The Environment and Climate Change Commission of the Legislative Assembly no longer has any excuse to delay the discussion about metallic mining.  The Mesa reiterated that the communities affected by mining in El Salvador and the social organizations that oppose metallic mining should be included in the debate because they understand the issue and know the terrible effects said industry has had on Guatemala, Honduras, Mexico and even Costa Rica and Panama, where they have at least banned open-pit mining.

In 2010, the United Nations Disaster Assessment and Coordination report classified this country as the most vulnerable in the entire world.  That same year, the Ministry of the Environment and Natural Resources (MARN in Spanish) stated that barely 2% of the rivers in the country have water classified as “good.”  The rest, 98%, are average or bad.  The Economic Commission for Latin America and the Caribbean (ECLAC) has also announced that El Salvador is on the verge of water stress, which is to say that the country is beginning to have less than the minimum average annual amount of accessible water.  Are  more statistics to prove the vulnerability?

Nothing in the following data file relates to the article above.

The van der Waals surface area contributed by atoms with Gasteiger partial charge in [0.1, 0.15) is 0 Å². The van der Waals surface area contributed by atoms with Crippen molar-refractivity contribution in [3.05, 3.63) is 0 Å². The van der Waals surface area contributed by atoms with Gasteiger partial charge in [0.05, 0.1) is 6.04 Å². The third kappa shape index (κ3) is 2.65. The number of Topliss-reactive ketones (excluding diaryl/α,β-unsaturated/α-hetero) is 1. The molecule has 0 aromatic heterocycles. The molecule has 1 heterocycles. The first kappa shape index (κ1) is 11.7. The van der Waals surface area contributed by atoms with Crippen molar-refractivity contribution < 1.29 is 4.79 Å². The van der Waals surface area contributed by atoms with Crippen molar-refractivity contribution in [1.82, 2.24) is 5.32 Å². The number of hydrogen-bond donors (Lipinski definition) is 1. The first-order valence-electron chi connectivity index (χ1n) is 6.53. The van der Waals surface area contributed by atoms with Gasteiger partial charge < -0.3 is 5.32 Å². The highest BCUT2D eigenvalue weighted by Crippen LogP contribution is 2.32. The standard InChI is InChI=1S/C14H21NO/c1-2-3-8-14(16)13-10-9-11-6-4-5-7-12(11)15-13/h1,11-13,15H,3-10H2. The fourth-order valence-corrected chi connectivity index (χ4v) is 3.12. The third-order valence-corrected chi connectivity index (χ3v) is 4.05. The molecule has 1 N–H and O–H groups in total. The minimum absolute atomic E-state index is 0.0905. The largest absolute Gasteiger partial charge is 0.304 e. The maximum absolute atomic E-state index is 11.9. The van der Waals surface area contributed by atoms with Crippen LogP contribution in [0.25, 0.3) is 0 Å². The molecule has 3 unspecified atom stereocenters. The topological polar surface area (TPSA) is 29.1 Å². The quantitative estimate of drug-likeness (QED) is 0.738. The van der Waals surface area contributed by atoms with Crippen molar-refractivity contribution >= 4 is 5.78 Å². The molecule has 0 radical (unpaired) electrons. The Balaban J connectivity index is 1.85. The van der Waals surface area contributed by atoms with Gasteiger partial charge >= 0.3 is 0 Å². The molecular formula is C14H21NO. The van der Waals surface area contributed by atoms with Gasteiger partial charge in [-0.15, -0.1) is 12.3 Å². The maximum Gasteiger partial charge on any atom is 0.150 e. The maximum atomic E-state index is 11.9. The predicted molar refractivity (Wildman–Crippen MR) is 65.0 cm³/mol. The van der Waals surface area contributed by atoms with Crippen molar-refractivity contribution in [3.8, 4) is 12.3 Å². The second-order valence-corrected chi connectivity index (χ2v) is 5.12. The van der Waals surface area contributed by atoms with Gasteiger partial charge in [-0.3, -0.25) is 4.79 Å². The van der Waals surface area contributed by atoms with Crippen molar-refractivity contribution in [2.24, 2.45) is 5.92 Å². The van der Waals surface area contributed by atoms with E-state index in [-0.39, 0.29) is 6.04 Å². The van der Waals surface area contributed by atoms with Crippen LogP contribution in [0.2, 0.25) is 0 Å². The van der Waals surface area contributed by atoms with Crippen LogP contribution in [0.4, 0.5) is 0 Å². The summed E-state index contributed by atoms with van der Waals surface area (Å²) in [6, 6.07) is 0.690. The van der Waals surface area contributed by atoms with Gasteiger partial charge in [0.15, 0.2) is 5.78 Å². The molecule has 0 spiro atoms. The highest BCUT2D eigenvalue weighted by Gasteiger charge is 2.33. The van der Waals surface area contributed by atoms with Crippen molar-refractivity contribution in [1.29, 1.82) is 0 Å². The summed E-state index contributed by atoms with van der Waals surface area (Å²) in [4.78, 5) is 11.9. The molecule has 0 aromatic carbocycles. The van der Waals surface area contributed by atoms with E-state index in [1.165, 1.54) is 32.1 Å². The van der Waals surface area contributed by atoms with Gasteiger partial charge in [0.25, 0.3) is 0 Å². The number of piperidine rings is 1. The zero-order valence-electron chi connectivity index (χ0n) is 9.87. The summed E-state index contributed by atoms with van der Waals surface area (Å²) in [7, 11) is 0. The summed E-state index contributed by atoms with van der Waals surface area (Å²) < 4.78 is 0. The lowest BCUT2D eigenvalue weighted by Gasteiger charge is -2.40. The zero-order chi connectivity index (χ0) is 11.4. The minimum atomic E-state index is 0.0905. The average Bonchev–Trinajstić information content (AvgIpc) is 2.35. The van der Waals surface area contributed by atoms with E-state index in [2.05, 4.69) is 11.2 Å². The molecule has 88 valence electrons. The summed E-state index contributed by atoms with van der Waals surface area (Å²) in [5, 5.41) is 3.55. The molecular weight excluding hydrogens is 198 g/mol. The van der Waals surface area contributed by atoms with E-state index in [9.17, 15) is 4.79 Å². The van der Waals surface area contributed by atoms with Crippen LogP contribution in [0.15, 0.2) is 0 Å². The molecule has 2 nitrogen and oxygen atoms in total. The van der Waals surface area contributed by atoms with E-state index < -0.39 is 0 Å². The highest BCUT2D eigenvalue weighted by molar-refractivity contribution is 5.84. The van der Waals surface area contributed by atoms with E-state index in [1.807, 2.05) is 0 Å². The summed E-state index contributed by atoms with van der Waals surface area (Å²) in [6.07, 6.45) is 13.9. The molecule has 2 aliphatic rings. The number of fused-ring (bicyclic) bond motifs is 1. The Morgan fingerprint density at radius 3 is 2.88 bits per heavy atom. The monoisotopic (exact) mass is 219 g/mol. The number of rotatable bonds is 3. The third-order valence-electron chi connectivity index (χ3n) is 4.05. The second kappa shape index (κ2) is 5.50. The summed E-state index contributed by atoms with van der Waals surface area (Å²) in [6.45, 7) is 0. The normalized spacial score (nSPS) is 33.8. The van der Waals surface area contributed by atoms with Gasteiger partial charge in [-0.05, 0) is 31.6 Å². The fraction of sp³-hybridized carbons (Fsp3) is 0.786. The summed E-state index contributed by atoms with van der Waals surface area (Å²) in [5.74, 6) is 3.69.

To confront this situation, the Mesa believes that allowing metallic mining to be established would be no more and no less than a coup de grace for our country.  The unregulated use of water (for ex:  the El Dorado mine that would use 900 thousand liters of water a day), the wide spread use of highly toxic chemicals like cyanide, the destruction of landscape and ways of living, are more than enough reasons to ban mining.

**Press Release by the Mesa Nacional Frente a la Minería Metálica

For the original in Spanish.

 

What the 2012 Elections Mean for Mining in El Salvador

What the 2012 Elections Mean for Mining in El Salvador

March 2012